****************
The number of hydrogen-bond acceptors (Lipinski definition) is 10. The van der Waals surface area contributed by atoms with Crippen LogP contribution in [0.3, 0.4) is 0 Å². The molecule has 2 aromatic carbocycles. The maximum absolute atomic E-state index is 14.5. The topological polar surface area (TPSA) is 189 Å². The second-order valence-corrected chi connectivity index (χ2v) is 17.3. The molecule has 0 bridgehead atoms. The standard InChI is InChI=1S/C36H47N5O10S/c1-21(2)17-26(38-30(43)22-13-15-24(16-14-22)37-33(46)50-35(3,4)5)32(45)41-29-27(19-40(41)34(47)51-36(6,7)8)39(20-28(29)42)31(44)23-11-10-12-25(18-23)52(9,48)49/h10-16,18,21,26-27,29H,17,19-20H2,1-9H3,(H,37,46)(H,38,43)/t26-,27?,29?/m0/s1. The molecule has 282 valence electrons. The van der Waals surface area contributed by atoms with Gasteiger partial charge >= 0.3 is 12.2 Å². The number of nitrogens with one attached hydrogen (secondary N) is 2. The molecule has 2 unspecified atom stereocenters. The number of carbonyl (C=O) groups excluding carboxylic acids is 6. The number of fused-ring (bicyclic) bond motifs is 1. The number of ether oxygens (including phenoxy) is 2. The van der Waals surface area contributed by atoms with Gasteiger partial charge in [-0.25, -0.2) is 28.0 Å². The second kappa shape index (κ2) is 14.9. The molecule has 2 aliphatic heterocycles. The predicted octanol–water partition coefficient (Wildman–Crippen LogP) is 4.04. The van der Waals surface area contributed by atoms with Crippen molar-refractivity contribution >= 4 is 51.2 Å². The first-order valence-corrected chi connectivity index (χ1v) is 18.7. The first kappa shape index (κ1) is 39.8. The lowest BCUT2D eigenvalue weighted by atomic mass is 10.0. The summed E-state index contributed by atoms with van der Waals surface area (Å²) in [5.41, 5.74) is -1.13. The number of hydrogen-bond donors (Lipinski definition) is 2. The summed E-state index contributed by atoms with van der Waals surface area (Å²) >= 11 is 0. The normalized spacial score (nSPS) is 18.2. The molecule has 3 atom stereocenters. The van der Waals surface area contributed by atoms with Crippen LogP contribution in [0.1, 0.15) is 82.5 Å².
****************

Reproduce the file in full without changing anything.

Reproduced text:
The number of hydrogen-bond acceptors (Lipinski definition) is 10. The van der Waals surface area contributed by atoms with Crippen LogP contribution in [0.3, 0.4) is 0 Å². The molecule has 2 aromatic carbocycles. The maximum absolute atomic E-state index is 14.5. The topological polar surface area (TPSA) is 189 Å². The second-order valence-corrected chi connectivity index (χ2v) is 17.3. The molecule has 0 bridgehead atoms. The standard InChI is InChI=1S/C36H47N5O10S/c1-21(2)17-26(38-30(43)22-13-15-24(16-14-22)37-33(46)50-35(3,4)5)32(45)41-29-27(19-40(41)34(47)51-36(6,7)8)39(20-28(29)42)31(44)23-11-10-12-25(18-23)52(9,48)49/h10-16,18,21,26-27,29H,17,19-20H2,1-9H3,(H,37,46)(H,38,43)/t26-,27?,29?/m0/s1. The molecule has 282 valence electrons. The van der Waals surface area contributed by atoms with Gasteiger partial charge >= 0.3 is 12.2 Å². The number of nitrogens with one attached hydrogen (secondary N) is 2. The molecule has 2 unspecified atom stereocenters. The number of carbonyl (C=O) groups excluding carboxylic acids is 6. The number of fused-ring (bicyclic) bond motifs is 1. The number of ether oxygens (including phenoxy) is 2. The van der Waals surface area contributed by atoms with Gasteiger partial charge in [-0.25, -0.2) is 28.0 Å². The second kappa shape index (κ2) is 14.9. The molecule has 2 aliphatic heterocycles. The predicted octanol–water partition coefficient (Wildman–Crippen LogP) is 4.04. The van der Waals surface area contributed by atoms with Crippen molar-refractivity contribution >= 4 is 51.2 Å². The first-order valence-corrected chi connectivity index (χ1v) is 18.7. The first kappa shape index (κ1) is 39.8. The lowest BCUT2D eigenvalue weighted by atomic mass is 10.0. The summed E-state index contributed by atoms with van der Waals surface area (Å²) in [5.41, 5.74) is -1.13. The number of hydrogen-bond donors (Lipinski definition) is 2. The summed E-state index contributed by atoms with van der Waals surface area (Å²) >= 11 is 0. The normalized spacial score (nSPS) is 18.2. The molecule has 3 atom stereocenters. The van der Waals surface area contributed by atoms with Crippen LogP contribution in [0.1, 0.15) is 82.5 Å².